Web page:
December 6, 2015 11:45 PM | Lena LeRay
Sharon Kho is one of the three people at Singapore-based game audio studio IMBA Interactive. They believe that audio should be considered a critical part of game design from the very beginning, rather than something to be tacked on later. It's a subject that Kho is passionate about. "It is important that what we do is not just about providing high quality audio for games, but also about protecting the interests of the industry," she says. "Through forging friendships with the games development community, we find ourselves constantly pushing for meaningful collaboration instead of unnecessary competition."
Video game audio isn't Kho's first career, but she found the fashion product design industry unsatisfying. "I was caught in a constant cycle of being requested to copy the designs of others, as we were expected to churn out as many designs and as fast as possible. That made me really tired because I felt I was little more than a copying machine. After the disappointing experience with the fashion industry then, I turned to my second love, music," she says. "Taking the step to restart and study a new field at the time was a risky and daunting move, but it turned out to be the best decision I ever made."
During her time at the SAE Institute in Singapore, Kho was unsure what industry to go into until a close friend encouraged her to consider video games. "Before then, gaming to me was simply an activity I really enjoyed. I've played many games... but it never really crossed my mind that I could make sounds and music [for them]. The big turning point was when I was selected for the Singapore-MIT GAMBIT GameLab summer internship program," she says. "Going through the program really built up my confidence in doing sound and music for games, and I discovered my love for designing sound and composing musical themes for interesting new game worlds."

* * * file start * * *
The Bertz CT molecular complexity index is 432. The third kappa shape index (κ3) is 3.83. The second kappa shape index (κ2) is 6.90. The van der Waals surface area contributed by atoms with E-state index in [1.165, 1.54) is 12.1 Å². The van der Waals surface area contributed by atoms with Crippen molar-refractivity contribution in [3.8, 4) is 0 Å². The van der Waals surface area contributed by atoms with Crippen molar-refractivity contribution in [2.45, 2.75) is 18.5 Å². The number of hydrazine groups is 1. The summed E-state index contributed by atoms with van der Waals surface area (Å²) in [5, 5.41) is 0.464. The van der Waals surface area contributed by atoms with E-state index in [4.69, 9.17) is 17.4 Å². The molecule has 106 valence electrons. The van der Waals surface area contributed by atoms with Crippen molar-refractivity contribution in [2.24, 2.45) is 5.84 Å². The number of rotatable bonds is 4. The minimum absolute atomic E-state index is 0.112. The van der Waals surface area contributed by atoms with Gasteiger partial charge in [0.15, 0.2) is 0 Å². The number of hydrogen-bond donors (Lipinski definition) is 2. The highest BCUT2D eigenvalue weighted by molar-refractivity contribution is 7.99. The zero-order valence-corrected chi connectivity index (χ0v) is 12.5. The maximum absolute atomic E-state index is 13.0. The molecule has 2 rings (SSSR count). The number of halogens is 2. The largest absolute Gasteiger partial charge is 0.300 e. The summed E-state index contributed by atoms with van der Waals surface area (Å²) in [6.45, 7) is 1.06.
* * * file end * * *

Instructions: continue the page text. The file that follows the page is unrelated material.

The other two founders of IMBA Interactive are also alumni of the GAMBIT program, though they continued studying their respective audio fields for a couple more years before coming together to form the company. "We found that we shared a passion to make a difference in the local industry," says Kho, "both in standards of work as well as creative value. With fifteen years of combined experience in diverse forms of media, we were confident that we could kick-start a movement that would augment the quality and artistic value of audio production for interactive media and games in Singapore and the region. There is a growing need to ensure a meaningful experiences for users. We feel that audio will play a big part in achieving that."
Kho and her partners have a strong vision for their company, though she admits that since the company is still young, their internal values and philosophies still evolve from time to time. "At the core now, we have 4 main values: we understand the value of creativity and talent; we believe in the power of audio and its ability to enhance experiences; we believe in collaboration and the sharing of knowledge, and the synergy it brings; and we believe that quality of health directly affects the quality of work," says Kho. "We believe that through collaboration, there will be more positivity associated with truly creative works instead of the negativity generated from price wars and cutthroat methods. We also strive for good health and work-life balance, despite being in a fast-paced industry."